Similarly, it’s still possible to get enough calcium from your diet to support bone strength if you opt for three portions of low-fat dairy or dairy substitutes daily. If you’re avoiding fish, canola oil and their spreads are a cheap way to boost your intake of omega-3s, which don’t just benefit your heart health, but may also reduce delayed onset muscle soreness and increase exercise performance6.
Economical ways with meat
If you would rather enjoy the weight loss benefits of a high protein diet, such as the paleo diet or the Atkins diet, these are still affordable. For instance, you can choose cheaper cuts of meat, such as chicken thighs and beef brisket, which are just as nutritious. However, if you opt for cheaper cuts of beef and lamb, you will need to cook these more slowly, as otherwise they are tough. This is where a crock pot comes in handy, as according to Ilisagvik College in Alaska, these not only allow you to take advantage of cheaper meats, but they are also a more economical way to cook, using far less power in most instances than conventional ovens7. Using a crock pot can also help you to manage your time better too, as you know that even if you have been out at work all day, when you get back from your fitness class you will have a nourishing meal waiting for you. Alternatively, you can follow one of Nestlé Nutrition’s budget eating tips of replacing a proportion of the meat in stews with pulses, as this helps your money to go further, while still getting as much protein8. Finally, if you favor fish over meat, don’t forget that canned fish also makes a more economical choice9.
If you’re ever in any doubt about the value of a healthy eating and fitness, spending money on your diet and exercise is definitely well spent. The Bank of America reports that 75% of healthcare costs relate to the treatment of chronic diseases, which often have their basis in lifestyle choices, so spending a little extra now to keep your body in good shape will save you significant money in the long run10.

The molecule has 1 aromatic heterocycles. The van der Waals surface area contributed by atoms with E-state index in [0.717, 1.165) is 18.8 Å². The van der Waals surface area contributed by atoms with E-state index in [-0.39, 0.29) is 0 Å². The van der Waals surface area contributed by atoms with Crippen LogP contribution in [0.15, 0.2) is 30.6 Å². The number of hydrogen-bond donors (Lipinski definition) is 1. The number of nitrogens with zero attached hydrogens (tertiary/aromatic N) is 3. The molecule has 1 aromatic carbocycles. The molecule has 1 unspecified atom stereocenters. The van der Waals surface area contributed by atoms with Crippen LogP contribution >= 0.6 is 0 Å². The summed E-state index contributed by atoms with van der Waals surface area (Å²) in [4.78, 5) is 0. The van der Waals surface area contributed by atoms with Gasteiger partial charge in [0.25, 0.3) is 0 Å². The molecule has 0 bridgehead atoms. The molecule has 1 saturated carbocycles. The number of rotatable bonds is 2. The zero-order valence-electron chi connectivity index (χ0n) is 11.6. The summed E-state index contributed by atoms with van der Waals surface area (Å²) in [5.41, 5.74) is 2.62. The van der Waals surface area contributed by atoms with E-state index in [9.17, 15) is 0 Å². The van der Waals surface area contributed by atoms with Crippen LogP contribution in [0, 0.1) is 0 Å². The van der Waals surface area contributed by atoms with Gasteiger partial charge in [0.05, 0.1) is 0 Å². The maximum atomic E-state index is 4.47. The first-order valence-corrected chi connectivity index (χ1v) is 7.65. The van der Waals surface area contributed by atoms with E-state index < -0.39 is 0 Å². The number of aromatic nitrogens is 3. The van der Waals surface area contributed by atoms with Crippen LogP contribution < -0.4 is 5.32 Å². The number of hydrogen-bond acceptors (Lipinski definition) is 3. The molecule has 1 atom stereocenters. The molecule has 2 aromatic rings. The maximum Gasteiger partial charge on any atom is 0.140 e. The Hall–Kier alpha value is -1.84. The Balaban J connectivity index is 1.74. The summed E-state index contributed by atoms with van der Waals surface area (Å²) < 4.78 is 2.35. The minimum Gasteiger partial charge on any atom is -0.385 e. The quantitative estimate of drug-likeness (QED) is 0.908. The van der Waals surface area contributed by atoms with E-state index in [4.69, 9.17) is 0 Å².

1 “Eating healthy vs. unhealthy diet costs about $1.50 more per day,” Harvard School of Public Health, accessed March 27 2014
2 “Low-cost weight loss plans,” Money accessed March 27 2014
3 “Nutrition for the athlete,” Colorado State University, accessed March 27 2014
4 “Using non-meat proteins and smaller meat portions lowers food costs,“ accessed March 27 2014
5 “The iron story,” Rice University, accessed March 27 2014
6 Timothy D Mickleborough,“Omega-3 polyunsaturated fatty acids in physical performance optimization,” International Journal of Exercise Nutrition and Exercise Metabolism, 23 (2013): 83, accessed March 27 2014
7 “Are crock pots the most energy-efficient ways to cook?” Ilisagvik College, accessed March 27 2014
8 “Healthy eating on a budget,” Nestlé, accessed March 27 2014
9 “The cost of healthy eating,” University of Illinois, accessed March 27 2014
10 “Five ways to control expenses while protecting your health,” Bank of America, accessed March 27 2014